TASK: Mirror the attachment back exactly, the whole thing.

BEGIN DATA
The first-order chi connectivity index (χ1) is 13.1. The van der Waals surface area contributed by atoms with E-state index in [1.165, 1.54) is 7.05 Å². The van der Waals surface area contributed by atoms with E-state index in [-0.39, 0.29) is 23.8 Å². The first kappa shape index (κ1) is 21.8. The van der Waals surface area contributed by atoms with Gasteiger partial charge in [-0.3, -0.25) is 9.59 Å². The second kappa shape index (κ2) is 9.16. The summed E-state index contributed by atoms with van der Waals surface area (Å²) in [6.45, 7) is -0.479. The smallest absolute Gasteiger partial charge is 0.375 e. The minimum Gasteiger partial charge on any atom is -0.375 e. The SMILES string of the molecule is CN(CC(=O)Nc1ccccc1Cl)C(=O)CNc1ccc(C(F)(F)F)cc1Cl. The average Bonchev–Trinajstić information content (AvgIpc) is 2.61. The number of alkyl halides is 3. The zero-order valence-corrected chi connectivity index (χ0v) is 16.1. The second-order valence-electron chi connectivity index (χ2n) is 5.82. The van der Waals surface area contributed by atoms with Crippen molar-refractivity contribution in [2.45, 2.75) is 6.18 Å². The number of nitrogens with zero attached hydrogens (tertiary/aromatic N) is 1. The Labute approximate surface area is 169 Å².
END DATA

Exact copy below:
The first-order chi connectivity index (χ1) is 13.1. The van der Waals surface area contributed by atoms with E-state index in [1.165, 1.54) is 7.05 Å². The van der Waals surface area contributed by atoms with E-state index in [-0.39, 0.29) is 23.8 Å². The first kappa shape index (κ1) is 21.8. The van der Waals surface area contributed by atoms with Gasteiger partial charge in [-0.3, -0.25) is 9.59 Å². The second kappa shape index (κ2) is 9.16. The summed E-state index contributed by atoms with van der Waals surface area (Å²) in [6.45, 7) is -0.479. The smallest absolute Gasteiger partial charge is 0.375 e. The minimum Gasteiger partial charge on any atom is -0.375 e. The SMILES string of the molecule is CN(CC(=O)Nc1ccccc1Cl)C(=O)CNc1ccc(C(F)(F)F)cc1Cl. The average Bonchev–Trinajstić information content (AvgIpc) is 2.61. The number of alkyl halides is 3. The zero-order valence-corrected chi connectivity index (χ0v) is 16.1. The second-order valence-electron chi connectivity index (χ2n) is 5.82. The van der Waals surface area contributed by atoms with Crippen molar-refractivity contribution in [2.45, 2.75) is 6.18 Å². The number of nitrogens with zero attached hydrogens (tertiary/aromatic N) is 1. The Labute approximate surface area is 169 Å².